The coyote (Canis latrans) has a wide distribution range, spanning boreal forests from the north of the continent to tropical environments in Central America, showing great adaptation and plasticity. Bergmann's rule states that individuals inhabiting colder climates are larger than those in warmer climates. It is suggested that in carnivore species, litter size is influenced by allometric constraints such as maternal body size. The aim of this study is to analyze the relations using correlation between female coyote mass, latitude, and litter size. Using data compiled from the literature, I carried out statistical analyses to correlate female body size, litter size, and latitude for coyotes across their distribution range. The results indicated a soft significant correlation between female body size and latitude, confirming Bergmann's rule. However, no significant correlation was found between litter size and latitude or between litter size and female body size; litter size in coyotes remains roughly uniform across their distribution range.

Fell, H. G., O. G. Osborne, M. D. Jones, S. Atkinson, S. Tarr, S. H. Keddie, and A. C. Algar. 2022. Biotic factors limit the invasion of the plague pathogen ( Yersinia pestis ) in novel geographical settings P. Kamath [ed.],. Global Ecology and Biogeography 31: 672–684. https://doi.org/10.1111/geb.13453

Aim: The distribution of Yersinia pestis, the pathogen that causes plague in humans, is reliant upon transmission between host species; however, the degree to which host species distributions dictate the distribution of Y. pestis, compared with limitations imposed by the environmental niche of Y. pe…

Miller, E. F., R. E. Green, A. Balmford, P. Maisano Delser, R. Beyer, M. Somveille, M. Leonardi, et al. 2021. Bayesian Skyline Plots disagree with range size changes based on Species Distribution Models for Holarctic birds. Molecular Ecology 30: 3993–4004. https://doi.org/10.1111/mec.16032

During the Quaternary, large climate oscillations impacted the distribution and demography of species globally. Two approaches have played a major role in reconstructing changes through time: Bayesian Skyline Plots (BSPs), which reconstruct population fluctuations based on genetic data, and Species …

Wieringa, J. G., B. C. Carstens, and H. L. Gibbs. 2021. Predicting migration routes for three species of migratory bats using species distribution models. PeerJ 9: e11177. https://doi.org/10.7717/peerj.11177

Understanding seasonal variation in the distribution and movement patterns of migratory species is essential to monitoring and conservation efforts. While there are many species of migratory bats in North America, little is known about their seasonal movements. In terms of conservation, this is impo…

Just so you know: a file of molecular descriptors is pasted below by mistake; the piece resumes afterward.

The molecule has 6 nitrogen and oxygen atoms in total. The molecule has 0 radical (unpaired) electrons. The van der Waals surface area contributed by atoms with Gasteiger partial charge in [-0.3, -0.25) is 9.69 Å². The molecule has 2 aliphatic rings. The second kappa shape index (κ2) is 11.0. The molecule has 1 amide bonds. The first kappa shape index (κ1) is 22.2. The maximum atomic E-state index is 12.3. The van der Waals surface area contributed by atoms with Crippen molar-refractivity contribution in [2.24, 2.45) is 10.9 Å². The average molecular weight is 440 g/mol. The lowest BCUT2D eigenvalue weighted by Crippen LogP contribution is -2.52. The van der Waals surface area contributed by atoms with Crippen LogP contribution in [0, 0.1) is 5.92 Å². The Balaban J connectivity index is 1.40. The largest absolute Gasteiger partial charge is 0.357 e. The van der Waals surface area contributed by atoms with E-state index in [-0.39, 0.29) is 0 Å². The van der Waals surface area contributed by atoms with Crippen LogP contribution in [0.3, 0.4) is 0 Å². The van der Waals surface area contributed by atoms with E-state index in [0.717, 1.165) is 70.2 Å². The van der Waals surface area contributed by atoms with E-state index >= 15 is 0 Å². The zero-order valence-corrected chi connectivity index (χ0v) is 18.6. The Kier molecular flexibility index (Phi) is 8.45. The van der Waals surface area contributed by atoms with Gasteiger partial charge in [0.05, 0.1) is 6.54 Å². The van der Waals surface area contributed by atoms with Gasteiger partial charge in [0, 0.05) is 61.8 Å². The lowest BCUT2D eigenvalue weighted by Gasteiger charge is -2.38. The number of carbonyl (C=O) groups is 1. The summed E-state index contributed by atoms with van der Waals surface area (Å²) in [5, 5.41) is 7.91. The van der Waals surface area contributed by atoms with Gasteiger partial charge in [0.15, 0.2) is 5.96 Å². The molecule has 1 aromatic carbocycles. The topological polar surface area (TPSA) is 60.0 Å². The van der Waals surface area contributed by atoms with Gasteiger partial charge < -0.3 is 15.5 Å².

Inman, R., J. Franklin, T. Esque, and K. Nussear. 2021. Comparing sample bias correction methods for species distribution modeling using virtual species. Ecosphere 12. https://doi.org/10.1002/ecs2.3422

A key assumption in species distribution modeling (SDM) with presence‐background (PB) methods is that sampling of occurrence localities is unbiased and that any sampling bias is proportional to the background distribution of environmental covariates. This assumption is rarely met when SDM practition…

Azevedo, J. A. R., T. B. Guedes, C. de C. Nogueira, P. Passos, R. J. Sawaya, A. L. C. Prudente, F. E. Barbo, et al. 2019. Museums and cradles of diversity are geographically coincident for narrowly distributed Neotropical snakes. Ecography 43: 328–339. https://doi.org/10.1111/ecog.04815

Factors driving the spatial configuration of centres of endemism have long been a topic of broad interest and debate. Due to different eco‐evolutionary processes, these highly biodiverse areas may harbour different amounts of ancient and recently diverged organisms (paleo‐ and neo‐endemism, respecti…

Espíndola, A., M. Ruffley, M. L. Smith, B. C. Carstens, D. C. Tank, and J. Sullivan. 2016. Identifying cryptic diversity with predictive phylogeography. Proceedings of the Royal Society B: Biological Sciences 283: 20161529. https://doi.org/10.1098/rspb.2016.1529

Identifying units of biological diversity is a major goal of organismal biology. An increasing literature has focused on the importance of cryptic diversity, defined as the presence of deeply diverged lineages within a single species. While most discoveries of cryptic lineages proceed on a taxon-by-…

Li, X., B. Li, G. Wang, X. Zhan, and M. Holyoak. 2020. Deeply digging the interaction effect in multiple linear regressions using a fractional-power interaction term. MethodsX 7: 101067. https://doi.org/10.1016/j.mex.2020.101067

In multiple regression Y ~ β0 + β1X1 + β2X2 + β3X1 X2 + ɛ., the interaction term is quantified as the product of X1 and X2. We developed fractional-power interaction regression (FPIR), using βX1M X2N as the interaction term. The rationale of FPIR is that the slopes of Y-X1 regression along the X2 gr…